There was sufficient evidence from which a jury could find premeditation. See Commonwealth v. Latimore, 378 Mass. 671 , 676-677 (1979). The defendant announced in the street that he was going to kill the victim. The jury could have inferred that the defendant procured the knife and concealed it for the purpose of killing the victim. See Commonwealth v. Shelley, 374 Mass. 466 , 474 (1978), S.C., 381 Mass. 340 (1980). The jury also could have inferred that the defendant lulled the victim into believing he was only involved in a fist fight by throwing two bare-fisted punches to his face and side, and then distracted the victim by waving his left hand in order to have a clear thrust at the victim's heart with the knife concealed in his right hand. The evidence is sufficient to warrant a finding that the defendant acted after the reflection necessary to establish deliberate premeditation. Commonwealth v. McAfee, 430 Mass. 483 , 494-495 (1999), quoting Commonwealth v. Chipman, 418 Mass. 262 , 269 (1994). There was no error.
3. Motion to suppress statement. The defendant asserts error in the denial of his motion to suppress the statement he made in his home to Hurley. He argues that Hurley's failure to advise
him of his Miranda rights before asking him questions designed to elicit an incriminating response, which he contends is custodial interrogation, violated his rights under the Fifth and Fourteenth Amendments to the United States Constitution, and art. 12 of the Massachusetts Declaration of Rights.
"Miranda warnings are only necessary for 'custodial interrogations.' " Commonwealth v. Jung, 420 Mass. 675 , 688 (1995), quoting Miranda v. Arizona, 384 U.S. 436, 444 (1966) (Miranda). Custodial interrogation is "questioning initiated by law enforcement officers after a person has been taken into custody or otherwise deprived of his freedom of action in any significant way." Id. "[T]he safeguards prescribed by Miranda become applicable as soon as a suspect's freedom of action is curtailed to a 'degree associated with formal arrest.' " Berkemer v. McCarty, 468 U.S. 420, 440 (1984), quoting California v. Beheler, 463 U.S. 1121, 1125 (1983). The defendant has the burden of proving that interrogation was custodial. Commonwealth v. Larkin, 429 Mass. 426 , 432 (1999). The test is an objective one: would a reasonable person in the circumstances of the defendant's interrogation have perceived the environment as coercive? See Stansbury v. California, 511 U.S. 318, 323-325 (1994).
The factors relevant to determining whether a suspect is in custody for Miranda purposes include "(1) the place of interrogation; (2) whether the officers have conveyed to the person being questioned any belief or opinion that that person is a suspect; (3) the nature of the interrogation, including whether the interview was aggressive or, instead, informal and influenced in its contours by the person being interviewed; and (4) whether, at the time the incriminating statement was made, the person was free to end the interview by leaving the locus of the interrogation or by asking the interrogator to leave, as evidenced by whether the interview terminated with an arrest." Commonwealth v. Groome, 435 Mass. 201 , 211-212 (2001). Rarely will any single factor be determinative. Commonwealth v. Bryant, 390 Mass. 729 , 737 (1984). When reviewing a motion judge's decision, substantial deference is given to the judge's findings of fact and conclusions of law, but we exercise our independent judgment as to the application of constitutional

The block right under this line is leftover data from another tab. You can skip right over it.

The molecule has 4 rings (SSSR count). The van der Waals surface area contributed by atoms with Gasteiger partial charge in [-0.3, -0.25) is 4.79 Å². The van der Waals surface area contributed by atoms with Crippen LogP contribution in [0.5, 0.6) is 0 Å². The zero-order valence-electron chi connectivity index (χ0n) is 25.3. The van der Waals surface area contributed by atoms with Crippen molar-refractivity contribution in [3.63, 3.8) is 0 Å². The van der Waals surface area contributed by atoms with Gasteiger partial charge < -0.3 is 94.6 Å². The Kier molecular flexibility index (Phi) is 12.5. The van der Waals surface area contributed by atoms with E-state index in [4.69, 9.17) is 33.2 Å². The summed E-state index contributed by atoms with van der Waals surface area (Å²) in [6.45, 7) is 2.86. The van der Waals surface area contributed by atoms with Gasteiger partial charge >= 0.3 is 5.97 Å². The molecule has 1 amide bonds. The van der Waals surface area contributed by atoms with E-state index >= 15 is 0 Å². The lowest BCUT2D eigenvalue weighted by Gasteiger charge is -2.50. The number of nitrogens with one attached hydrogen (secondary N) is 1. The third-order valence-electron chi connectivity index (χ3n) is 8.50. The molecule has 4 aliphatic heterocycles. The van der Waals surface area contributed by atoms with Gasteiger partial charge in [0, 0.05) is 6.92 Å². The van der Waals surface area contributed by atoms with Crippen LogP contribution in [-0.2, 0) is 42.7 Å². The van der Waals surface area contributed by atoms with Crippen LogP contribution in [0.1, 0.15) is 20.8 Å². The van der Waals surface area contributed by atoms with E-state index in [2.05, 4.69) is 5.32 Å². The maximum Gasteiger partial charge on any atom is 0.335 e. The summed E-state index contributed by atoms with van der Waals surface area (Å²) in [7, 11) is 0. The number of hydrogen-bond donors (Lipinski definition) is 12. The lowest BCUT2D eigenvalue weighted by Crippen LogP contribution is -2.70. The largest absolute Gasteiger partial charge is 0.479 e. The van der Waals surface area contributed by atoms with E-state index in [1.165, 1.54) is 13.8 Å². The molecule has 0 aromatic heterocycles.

principles to the facts found. Commonwealth v. Conkey, 430 Mass. 139 , 144 (1999), S.C., 443 Mass. 60 (2004).
The motion judge, who was not the trial judge, found the following facts. The defendant's father invited Hurley into the house, and Hurley did nothing to indicate to the father that he had no choice. Hurley was the only police officer in the house during the questioning of the defendant, which was very brief and proceeded in an investigatory, nonaggressive, and nonaccusatory manner. The questioning took place in the hallway, in the presence of the defendant's father.
Hurley first asked the defendant to tell him about the fight outside the bar. The defendant said that he had been pushed, and he pushed back. The defendant added, "That's when . . . ," and stopped. Hurley asked, "[T]hat's when what?" The defendant remained silent. Hurley asked how the victim got the wound to his chest, and the defendant said that he knew nothing about it. Hurley then reminded the defendant that he just said he had been in a fight. Hurley added that the defendant was the only person who had contact with the victim and that the victim had a stab wound in his chest, and then asked, "[Y]ou don't know how it got there?" The defendant put his head down and did not respond. The interview ended and Hurley asked the defendant to sit in the living room. The other two officers had entered the house by that time and stayed with the defendant in the living room while Hurley spoke to the defendant's father. The father gave Hurley permission to search the house. At the conclusion of the search, the defendant was placed under arrest for assault and battery by means of a dangerous weapon.